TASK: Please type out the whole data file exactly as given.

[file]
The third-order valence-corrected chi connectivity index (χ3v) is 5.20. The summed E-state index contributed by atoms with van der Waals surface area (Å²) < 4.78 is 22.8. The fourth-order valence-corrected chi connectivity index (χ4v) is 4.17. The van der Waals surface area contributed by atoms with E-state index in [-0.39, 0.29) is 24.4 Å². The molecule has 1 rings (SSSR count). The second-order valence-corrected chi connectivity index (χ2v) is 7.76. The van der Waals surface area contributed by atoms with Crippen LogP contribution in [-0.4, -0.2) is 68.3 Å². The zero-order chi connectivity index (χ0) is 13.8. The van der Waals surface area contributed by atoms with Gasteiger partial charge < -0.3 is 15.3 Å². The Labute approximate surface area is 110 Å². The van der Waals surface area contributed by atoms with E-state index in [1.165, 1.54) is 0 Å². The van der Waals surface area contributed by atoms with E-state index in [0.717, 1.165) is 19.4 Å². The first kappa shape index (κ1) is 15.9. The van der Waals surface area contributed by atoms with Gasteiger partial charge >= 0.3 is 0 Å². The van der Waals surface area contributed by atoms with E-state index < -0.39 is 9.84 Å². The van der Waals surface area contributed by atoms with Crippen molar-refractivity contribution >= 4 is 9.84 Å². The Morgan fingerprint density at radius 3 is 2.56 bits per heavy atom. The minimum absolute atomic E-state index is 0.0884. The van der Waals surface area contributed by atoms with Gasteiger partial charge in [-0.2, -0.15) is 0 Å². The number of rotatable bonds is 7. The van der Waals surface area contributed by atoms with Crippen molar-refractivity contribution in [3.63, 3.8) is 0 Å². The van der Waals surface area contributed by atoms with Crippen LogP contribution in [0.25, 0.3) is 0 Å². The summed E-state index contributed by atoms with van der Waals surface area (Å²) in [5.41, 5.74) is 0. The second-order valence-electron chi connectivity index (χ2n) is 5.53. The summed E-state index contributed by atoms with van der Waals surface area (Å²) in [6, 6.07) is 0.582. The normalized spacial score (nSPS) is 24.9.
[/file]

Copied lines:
The third-order valence-corrected chi connectivity index (χ3v) is 5.20. The summed E-state index contributed by atoms with van der Waals surface area (Å²) < 4.78 is 22.8. The fourth-order valence-corrected chi connectivity index (χ4v) is 4.17. The van der Waals surface area contributed by atoms with E-state index in [-0.39, 0.29) is 24.4 Å². The molecule has 1 rings (SSSR count). The second-order valence-corrected chi connectivity index (χ2v) is 7.76. The van der Waals surface area contributed by atoms with Crippen LogP contribution in [-0.4, -0.2) is 68.3 Å². The zero-order chi connectivity index (χ0) is 13.8. The van der Waals surface area contributed by atoms with Gasteiger partial charge < -0.3 is 15.3 Å². The Labute approximate surface area is 110 Å². The van der Waals surface area contributed by atoms with E-state index in [1.165, 1.54) is 0 Å². The van der Waals surface area contributed by atoms with E-state index in [0.717, 1.165) is 19.4 Å². The first kappa shape index (κ1) is 15.9. The van der Waals surface area contributed by atoms with Gasteiger partial charge >= 0.3 is 0 Å². The van der Waals surface area contributed by atoms with E-state index < -0.39 is 9.84 Å². The van der Waals surface area contributed by atoms with Crippen molar-refractivity contribution >= 4 is 9.84 Å². The Morgan fingerprint density at radius 3 is 2.56 bits per heavy atom. The minimum absolute atomic E-state index is 0.0884. The van der Waals surface area contributed by atoms with Gasteiger partial charge in [-0.2, -0.15) is 0 Å². The number of rotatable bonds is 7. The van der Waals surface area contributed by atoms with Crippen molar-refractivity contribution in [3.63, 3.8) is 0 Å². The van der Waals surface area contributed by atoms with Crippen LogP contribution in [0.25, 0.3) is 0 Å². The summed E-state index contributed by atoms with van der Waals surface area (Å²) in [5.41, 5.74) is 0. The second-order valence-electron chi connectivity index (χ2n) is 5.53. The summed E-state index contributed by atoms with van der Waals surface area (Å²) in [6, 6.07) is 0.582. The normalized spacial score (nSPS) is 24.9.